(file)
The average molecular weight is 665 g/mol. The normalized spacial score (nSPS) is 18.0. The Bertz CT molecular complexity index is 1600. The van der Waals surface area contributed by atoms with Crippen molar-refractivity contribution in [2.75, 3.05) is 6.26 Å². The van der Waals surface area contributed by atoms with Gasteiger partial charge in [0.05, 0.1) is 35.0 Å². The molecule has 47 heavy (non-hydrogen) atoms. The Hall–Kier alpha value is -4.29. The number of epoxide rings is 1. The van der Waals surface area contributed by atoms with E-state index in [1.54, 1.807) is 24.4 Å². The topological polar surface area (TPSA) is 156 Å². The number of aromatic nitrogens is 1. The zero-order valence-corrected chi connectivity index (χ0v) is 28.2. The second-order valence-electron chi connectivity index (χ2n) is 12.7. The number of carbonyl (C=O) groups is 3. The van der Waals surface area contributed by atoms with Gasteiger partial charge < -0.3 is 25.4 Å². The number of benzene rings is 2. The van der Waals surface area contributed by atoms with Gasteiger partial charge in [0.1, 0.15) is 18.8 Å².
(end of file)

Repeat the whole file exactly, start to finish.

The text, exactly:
The average molecular weight is 665 g/mol. The normalized spacial score (nSPS) is 18.0. The Bertz CT molecular complexity index is 1600. The van der Waals surface area contributed by atoms with Crippen molar-refractivity contribution in [2.75, 3.05) is 6.26 Å². The van der Waals surface area contributed by atoms with Gasteiger partial charge in [0.05, 0.1) is 35.0 Å². The molecule has 47 heavy (non-hydrogen) atoms. The Hall–Kier alpha value is -4.29. The number of epoxide rings is 1. The van der Waals surface area contributed by atoms with E-state index in [1.54, 1.807) is 24.4 Å². The topological polar surface area (TPSA) is 156 Å². The number of aromatic nitrogens is 1. The zero-order valence-corrected chi connectivity index (χ0v) is 28.2. The second-order valence-electron chi connectivity index (χ2n) is 12.7. The number of carbonyl (C=O) groups is 3. The van der Waals surface area contributed by atoms with Gasteiger partial charge < -0.3 is 25.4 Å². The number of benzene rings is 2. The van der Waals surface area contributed by atoms with Gasteiger partial charge in [0.1, 0.15) is 18.8 Å².